Sacred Narratives (American Indians Ready Reference)
Article abstract: Sacred narratives, important to tribal identity and reflecting tribal philosophy, tell of such things as the origin of the world, of the people themselves, and of certain ceremonies
The most ancient and sacred narratives are those that recount the origins of the earth and the development of its life forms. Many of these events also incorporate understanding of historical events such as migrations, establishment of clans, or the transition from hunting-gathering to an agricultural economy. Two major creation story themes are the earth-diver story and the emergence myth; these stories explain how the present world of human beings and society came into being, and both are widely distributed over North America.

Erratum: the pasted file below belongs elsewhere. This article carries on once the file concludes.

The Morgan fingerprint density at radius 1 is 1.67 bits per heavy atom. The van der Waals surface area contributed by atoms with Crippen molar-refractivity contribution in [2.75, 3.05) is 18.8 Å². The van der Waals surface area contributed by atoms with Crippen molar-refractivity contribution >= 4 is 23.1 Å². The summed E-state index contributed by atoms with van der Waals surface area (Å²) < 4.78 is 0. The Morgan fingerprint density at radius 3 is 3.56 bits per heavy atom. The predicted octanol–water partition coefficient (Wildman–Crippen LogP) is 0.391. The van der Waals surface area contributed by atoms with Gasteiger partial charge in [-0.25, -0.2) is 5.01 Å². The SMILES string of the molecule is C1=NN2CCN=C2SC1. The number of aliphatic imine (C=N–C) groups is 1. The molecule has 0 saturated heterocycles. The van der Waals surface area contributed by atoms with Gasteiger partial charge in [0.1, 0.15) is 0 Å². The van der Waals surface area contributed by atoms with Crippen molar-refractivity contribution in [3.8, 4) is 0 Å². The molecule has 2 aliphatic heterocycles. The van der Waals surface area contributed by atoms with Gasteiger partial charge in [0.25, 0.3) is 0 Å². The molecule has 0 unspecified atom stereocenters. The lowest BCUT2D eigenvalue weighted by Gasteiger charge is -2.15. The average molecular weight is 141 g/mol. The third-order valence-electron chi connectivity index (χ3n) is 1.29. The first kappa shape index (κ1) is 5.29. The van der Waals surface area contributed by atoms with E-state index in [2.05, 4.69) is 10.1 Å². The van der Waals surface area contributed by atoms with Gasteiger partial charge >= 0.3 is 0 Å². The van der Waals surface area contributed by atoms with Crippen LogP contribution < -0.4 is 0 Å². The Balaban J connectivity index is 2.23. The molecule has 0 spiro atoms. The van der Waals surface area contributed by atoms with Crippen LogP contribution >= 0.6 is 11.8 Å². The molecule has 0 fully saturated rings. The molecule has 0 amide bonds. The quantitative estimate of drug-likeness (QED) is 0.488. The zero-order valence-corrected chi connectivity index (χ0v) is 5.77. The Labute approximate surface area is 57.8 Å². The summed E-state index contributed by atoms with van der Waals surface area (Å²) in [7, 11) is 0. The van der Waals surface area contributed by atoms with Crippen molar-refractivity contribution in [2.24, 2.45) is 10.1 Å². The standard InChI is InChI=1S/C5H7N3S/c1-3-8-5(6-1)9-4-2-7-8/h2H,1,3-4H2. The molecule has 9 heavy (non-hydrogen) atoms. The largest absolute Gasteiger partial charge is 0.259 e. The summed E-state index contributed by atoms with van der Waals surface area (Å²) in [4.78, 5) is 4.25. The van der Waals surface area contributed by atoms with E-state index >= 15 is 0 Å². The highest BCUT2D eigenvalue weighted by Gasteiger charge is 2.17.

Earth-diver stories tell of the creation or re-creation of the world. An Ojibwa (Chippewa) story provides an example. The great trickster/hero Wenebojo (or Manibozho) has, by failing to curb his instincts, caused a flood to cover the world; it has left him standing on top of a tree. Wenebojo sends down small animals to bring up a bit of earth, but the first ones fail. Finally, Muskrat floats up dead but with a grain of sand in each paw and in his mouth; Wenebojo breathes life back into Muskrat and then, flinging the grains of sand over the water, creates an island that will become the present world. The previous world was considered to be a different place, one which...
(The entire section is 1087 words.)
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